Created on: 21st March 2018
Opened late last year in the City of London, Bloomberg’s new European headquarters has been named the “world’s most sustainable office building”, by its architect, Foster + Partners.
According to Foster + Partners, the building and interior design they created for Bloomberg actually “breathes” in response to weather, consumes 40% less power for lighting and saves or reuses enough water a year to fill 10 Olympic swimming pools. Carbon dioxide sensors can even push fresh air to where the most people are at a given time.
These and other features gave the building an “Outstanding” rating against the BREEAM sustainability assessment method with a score of 98.5%, which is apparently the highest design-stage score ever achieved by any major office development.
So, what makes it so special?
Key innovation highlights include:
Integrated Ceiling Panels, which combine heating, cooling, lighting and acoustic functions in a petal-leaf design. The system, which incorporates 500,000 LED lights, uses 40% less energy than a typical fluorescent office lighting system.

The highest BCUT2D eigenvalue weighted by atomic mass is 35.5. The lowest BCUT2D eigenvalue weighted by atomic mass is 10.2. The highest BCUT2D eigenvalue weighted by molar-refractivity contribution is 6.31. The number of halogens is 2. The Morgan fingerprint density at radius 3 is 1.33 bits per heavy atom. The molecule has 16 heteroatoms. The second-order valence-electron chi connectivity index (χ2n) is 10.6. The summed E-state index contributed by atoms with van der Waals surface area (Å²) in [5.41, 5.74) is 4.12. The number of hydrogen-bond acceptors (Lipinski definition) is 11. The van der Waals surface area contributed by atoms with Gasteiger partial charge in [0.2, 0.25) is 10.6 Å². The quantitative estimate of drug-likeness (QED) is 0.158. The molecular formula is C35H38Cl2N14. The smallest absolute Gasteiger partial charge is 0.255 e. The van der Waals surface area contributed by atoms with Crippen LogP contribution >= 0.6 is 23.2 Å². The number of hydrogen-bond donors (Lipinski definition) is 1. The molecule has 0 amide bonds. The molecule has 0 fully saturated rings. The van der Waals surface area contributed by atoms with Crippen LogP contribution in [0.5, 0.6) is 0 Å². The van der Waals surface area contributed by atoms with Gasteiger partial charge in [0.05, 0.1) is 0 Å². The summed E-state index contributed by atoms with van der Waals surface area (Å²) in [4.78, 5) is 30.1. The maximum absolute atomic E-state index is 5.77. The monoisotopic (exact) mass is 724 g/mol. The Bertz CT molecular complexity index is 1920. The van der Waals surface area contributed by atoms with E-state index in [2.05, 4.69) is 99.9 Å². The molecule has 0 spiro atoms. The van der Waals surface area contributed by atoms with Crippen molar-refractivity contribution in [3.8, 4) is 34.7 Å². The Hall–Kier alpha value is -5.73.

Rainwater from the roof, cooling-tower blow-off water, and grey water sources like basins and showers is captured, treated and recycled to serve vacuum flush toilets. These use net zero mains water for flushing. Overall, water conservation systems will save 25 million litres of water each year.
When the weather is temperate the building’s bronze blades open and close, allowing the building to “breathe” naturally. This reduced the dependency on mechanical ventilation and cooling equipment.
CO2 sensors allow air to be distributed according to the number of people occupying an area of the building at a given time. The ability to dynamically adjust airflow in response to occupancy hours and patterns is expected to save 600-750 MWhr of power a year, reducing CO2 emissions by approximately 300 metric tonnes.
On-site Combined Heat and Power (CHP) generation supplies heat and power in a single system with reduced carbon emissions. Waste heat generated from this process is recycled for cooling and heating and, in use, is expected to save 500-750 metric tonnes of CO2 each year.
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